Rarely has Pete Rose ever done anything for which he did not get both full and just acclaim.

Few players have mined the lode of their talent so completely. And few have their skills so totally appreciate in dollars and cheers.

Immortality is the itch that great men scratch, sometimes until they bleed. Rose has kept the blisters on his hands blood red for 16 years.

Pete - the only Rose that ever wanted to smell like a man - has perfumed his 3,086 hits with sweat, not toilet water.

Even Rose's flaws have been generously forgiven. Like Reggie Jackson, Rose has camouflaged the lack of a Gold Glove behind a golden tongue. Nothing tops a hard-hitting ham. Thus, Jackson has his "Reggie" bar, Rose has solf drink "Pete!"

Now, however, Rose is in danger of being over-shadowed in one of his finest hours. This exemplar of the baseball spirit is giving his finest sustaned performance at the age of 37, yet it may be undervalued.

If Joe DiMaggio had never played, Rose's current streak of hitting safely in 34 straight games would now be seen in its appropriate glowing light.

However, all hitting streaks are dwarfed and belittled by the Yankee Clipper's 56-game blockbuster, a statistic that makes contemporary players hallucinate if they think about it too hard.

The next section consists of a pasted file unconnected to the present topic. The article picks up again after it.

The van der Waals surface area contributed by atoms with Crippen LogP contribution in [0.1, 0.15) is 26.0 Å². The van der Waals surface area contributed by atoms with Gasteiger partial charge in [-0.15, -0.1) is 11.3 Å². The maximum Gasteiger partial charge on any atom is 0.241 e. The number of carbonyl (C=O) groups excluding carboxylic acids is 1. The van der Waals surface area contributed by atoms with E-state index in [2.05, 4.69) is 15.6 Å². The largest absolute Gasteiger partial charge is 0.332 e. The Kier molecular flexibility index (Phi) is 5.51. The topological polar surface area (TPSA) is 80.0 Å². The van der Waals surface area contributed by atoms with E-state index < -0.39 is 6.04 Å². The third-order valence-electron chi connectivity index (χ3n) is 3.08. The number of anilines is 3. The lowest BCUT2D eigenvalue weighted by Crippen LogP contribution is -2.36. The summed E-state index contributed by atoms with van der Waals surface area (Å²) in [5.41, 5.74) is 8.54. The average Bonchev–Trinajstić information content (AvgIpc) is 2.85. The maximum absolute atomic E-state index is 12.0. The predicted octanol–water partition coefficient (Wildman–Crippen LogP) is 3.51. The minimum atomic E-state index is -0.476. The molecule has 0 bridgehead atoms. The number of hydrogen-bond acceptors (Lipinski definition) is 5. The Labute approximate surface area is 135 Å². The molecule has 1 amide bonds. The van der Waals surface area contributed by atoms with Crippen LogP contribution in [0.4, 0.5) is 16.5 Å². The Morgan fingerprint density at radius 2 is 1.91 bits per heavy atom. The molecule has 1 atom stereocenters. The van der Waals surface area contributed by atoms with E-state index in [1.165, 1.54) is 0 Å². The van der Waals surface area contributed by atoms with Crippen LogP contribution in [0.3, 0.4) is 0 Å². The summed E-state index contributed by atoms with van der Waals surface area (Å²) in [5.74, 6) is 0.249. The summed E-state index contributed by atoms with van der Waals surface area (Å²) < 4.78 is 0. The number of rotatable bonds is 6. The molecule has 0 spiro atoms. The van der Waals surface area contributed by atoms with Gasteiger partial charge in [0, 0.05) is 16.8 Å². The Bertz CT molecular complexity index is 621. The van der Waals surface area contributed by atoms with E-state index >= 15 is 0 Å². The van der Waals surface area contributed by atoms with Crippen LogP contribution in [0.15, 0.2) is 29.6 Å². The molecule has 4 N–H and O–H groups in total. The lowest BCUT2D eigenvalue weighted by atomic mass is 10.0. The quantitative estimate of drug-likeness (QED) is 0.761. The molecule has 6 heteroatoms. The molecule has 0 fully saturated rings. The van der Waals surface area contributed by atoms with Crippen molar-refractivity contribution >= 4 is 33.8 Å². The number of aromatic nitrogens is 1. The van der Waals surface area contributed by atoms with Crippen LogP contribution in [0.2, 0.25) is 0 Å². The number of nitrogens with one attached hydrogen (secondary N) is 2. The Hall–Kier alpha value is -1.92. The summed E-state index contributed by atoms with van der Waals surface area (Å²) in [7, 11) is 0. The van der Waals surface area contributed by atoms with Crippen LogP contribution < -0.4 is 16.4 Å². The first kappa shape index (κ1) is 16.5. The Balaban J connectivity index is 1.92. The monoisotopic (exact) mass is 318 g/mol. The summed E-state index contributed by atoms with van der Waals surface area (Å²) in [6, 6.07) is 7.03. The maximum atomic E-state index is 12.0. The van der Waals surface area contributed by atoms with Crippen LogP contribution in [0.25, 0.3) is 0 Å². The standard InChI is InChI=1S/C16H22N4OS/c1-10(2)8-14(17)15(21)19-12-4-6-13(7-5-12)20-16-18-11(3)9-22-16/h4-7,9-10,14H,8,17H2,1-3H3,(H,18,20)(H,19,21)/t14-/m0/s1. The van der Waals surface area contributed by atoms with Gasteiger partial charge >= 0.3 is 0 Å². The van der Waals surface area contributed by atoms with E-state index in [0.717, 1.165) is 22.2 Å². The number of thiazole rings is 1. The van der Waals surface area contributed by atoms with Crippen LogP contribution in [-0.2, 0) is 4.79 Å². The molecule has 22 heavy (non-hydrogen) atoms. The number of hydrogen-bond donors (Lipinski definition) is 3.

Rose, a student of his game, has always set goals for breakfast, launched on records, and eaten pressure for dinner.

"All the attention doesn't bother me one bit," Rose said yesterday. "Like I been sayin; if I keep hackin' like this, the streak may go on forever."

That answers the hundred-or-so questions real fast.

The Reds' third sacker has a percise sense of the worth of his feat. Rose can cite chapter and verse on the details of all the streakers he is passing.

Even as Rose now stands, his 34-gamer is the longest streak in baseball in 29 years.

"It's harder to keep a streak going these days than it was in the '30s and '40s," Rose claims. "Most of the trends of the game have been against hitting since World War II.

"You see more relief pitchers, more guy with a trick pitch. The slider has been perfected since then.